Spanish Research and Development: Start From Scratch? Never

Spanish R&D spending grows again in 2017 after 2016 slowdown, but still in pre-crisis levelsSpanish R&D

A group of Spanish students who are studying for a Master’s in Public Policy at the Kennedy School at Harvad have created Spain Caucus. The aim of this initiative is “to create a forum in which to discuss Spanish cultural, political and economic issues,” and it has recently presented the ‘Cambridge declaration for science.’  This is a decalogue which calls for a change in Spain’s productivity model to one based on science and research and not on the short-term property and tourism industries.

This is what the Spaniards at Harvard think about Spain and what needs to be done to ensure it figures in the group of top advanced countries. The 10 points highlighted are as follows:

  1. Spain needs to make a definite decision to bet on changing its productivity model which guarantees sustained growth and prosperity for the population.
  2. To achieve this change, Spain needs to make a clear bet on research and science, drivers of a knowledge society.
  3. Spain needs a strategic plan for research and development which establishes areas of activity for the next 10-15 years. This is a key strategic priority for the country.
  4. This strategic plan should be inclusive, aimed at developing research and learning ecosystems which are geographically distributed throughout Spain.
  5. Spain needs to become a country which attracts international talent for research purposes, as well as InterConnect research centres and the science community with global research networks.
  6. Independent research agencies are needed with sufficient resources to guarantee the implementation of the strategic R&D plan.
  7. A network of independent, cutting-edge centres needs to be created, with sufficient resources to enable Spain to become a leader in different disciplines in 10-15 years
  8. Spain needs to become a leader in terms of its R&D activities’ percentage of GDP in 10-15 years.
  9. The research ecosystems need to promote and boost the incorporation of private research, encouraging the creation and marketing of ideas and products, creating jobs and highly profitable companies.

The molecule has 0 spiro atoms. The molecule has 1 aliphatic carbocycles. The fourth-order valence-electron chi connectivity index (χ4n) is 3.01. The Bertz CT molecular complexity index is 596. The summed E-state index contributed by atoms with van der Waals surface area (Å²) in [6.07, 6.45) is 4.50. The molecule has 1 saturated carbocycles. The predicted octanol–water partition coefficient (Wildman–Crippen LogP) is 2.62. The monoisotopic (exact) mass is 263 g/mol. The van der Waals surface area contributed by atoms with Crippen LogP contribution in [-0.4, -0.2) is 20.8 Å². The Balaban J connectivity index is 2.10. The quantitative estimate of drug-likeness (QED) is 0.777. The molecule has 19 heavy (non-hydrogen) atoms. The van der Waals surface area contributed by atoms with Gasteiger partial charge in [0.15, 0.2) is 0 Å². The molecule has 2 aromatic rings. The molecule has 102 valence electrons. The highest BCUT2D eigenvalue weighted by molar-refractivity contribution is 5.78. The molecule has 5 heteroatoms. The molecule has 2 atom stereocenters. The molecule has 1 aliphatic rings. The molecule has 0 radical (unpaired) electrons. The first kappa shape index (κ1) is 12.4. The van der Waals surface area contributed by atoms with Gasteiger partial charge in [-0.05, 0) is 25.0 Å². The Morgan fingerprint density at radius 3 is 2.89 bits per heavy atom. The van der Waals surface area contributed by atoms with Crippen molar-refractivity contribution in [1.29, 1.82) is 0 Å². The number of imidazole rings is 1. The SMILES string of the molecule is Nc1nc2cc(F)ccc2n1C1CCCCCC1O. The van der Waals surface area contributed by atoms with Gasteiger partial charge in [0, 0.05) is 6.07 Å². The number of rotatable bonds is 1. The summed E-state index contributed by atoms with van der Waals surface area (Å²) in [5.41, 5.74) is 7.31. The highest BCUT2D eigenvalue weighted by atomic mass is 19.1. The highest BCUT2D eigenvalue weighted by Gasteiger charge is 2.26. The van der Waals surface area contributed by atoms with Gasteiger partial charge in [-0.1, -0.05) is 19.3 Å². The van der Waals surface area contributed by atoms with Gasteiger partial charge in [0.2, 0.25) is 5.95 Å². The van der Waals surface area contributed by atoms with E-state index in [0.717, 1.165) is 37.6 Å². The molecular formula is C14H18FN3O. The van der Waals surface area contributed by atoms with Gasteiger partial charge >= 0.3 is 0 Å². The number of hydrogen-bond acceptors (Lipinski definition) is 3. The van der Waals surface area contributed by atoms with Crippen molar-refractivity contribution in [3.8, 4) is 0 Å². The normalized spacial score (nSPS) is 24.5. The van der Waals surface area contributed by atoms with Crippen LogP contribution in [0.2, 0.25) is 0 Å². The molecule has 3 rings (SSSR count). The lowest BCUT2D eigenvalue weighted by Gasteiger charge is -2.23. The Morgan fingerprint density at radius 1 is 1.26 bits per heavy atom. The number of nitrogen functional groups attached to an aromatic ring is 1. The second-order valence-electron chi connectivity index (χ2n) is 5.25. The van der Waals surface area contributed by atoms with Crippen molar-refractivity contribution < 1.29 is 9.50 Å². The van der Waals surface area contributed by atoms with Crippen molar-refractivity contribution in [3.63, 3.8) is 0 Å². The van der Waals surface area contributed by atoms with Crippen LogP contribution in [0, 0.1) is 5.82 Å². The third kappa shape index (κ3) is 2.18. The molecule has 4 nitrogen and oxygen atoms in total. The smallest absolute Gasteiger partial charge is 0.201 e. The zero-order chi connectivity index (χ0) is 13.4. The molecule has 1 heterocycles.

10. Spain needs to modernise its education system, adapting and developing its university system to fit the requirements of knowledge, research and entrepreneurship.

These points are all so logical that they don’t need any discussion…so logical that they are almost banal. I can’t find any hierarchical order here which would be very desirable to know where to begin. It’s very easy to say that a lot of research is needed, using “independent agencies”. All very neat and clean, but who would implement this and follow it through? Every time something similar has been done in Spain, it has fallen spectacularly on its face due to a change in government or merely a change in departmental minister.

However, according to the same article, there are countries which manage to achieve this. In other words, there are countries where this sort of thing is above, not below, politics. That seems like a miracle to me.

In other words, the first thing that would have to happen is that politicians themselves mark out a wide space free from intrigue. And political struggles would not have to interfere with it. This is something which is difficult to imagine. Although, as I have said, there are countries where it has more or less been achieved. Finland, Germany, Israel are given as examples..and I would add South Korea. A country on the brink of war, with a huge military budget. But yet it manages to create science and keep it well out of the reach of politics. It can be done.

But being willing to do it is not enough. The politicians hold the key, those who control 17 budgets and compete with each other to have their own university…each one of them politicised, where the professors get jobs because of their connections. Firstly, politics would have to be depoliticised. Give back to the central government the competences of education and research. Create an electoral system which was not so strictly party-based, where bridge agreements could be hoped for irrespective of successive governments…and that voters could vote for this, not for a colour, as if the party was a football team.

There would have to be a wide-spread consensus to be able to put the first stone in place. And that’s impossible whilst there are so many politicians interested in illusionary revolutions, in the roussonian inheritance of “starting from scratch” which is so attractive to us. You can never start from scratch without creating a disaster.




About the Author

Miguel Navascués
Miguel Navascués has worked as an economist at the Bank of Spain for 30 years, and focuses on international and monetary economics. He blogs in Spanish at: http://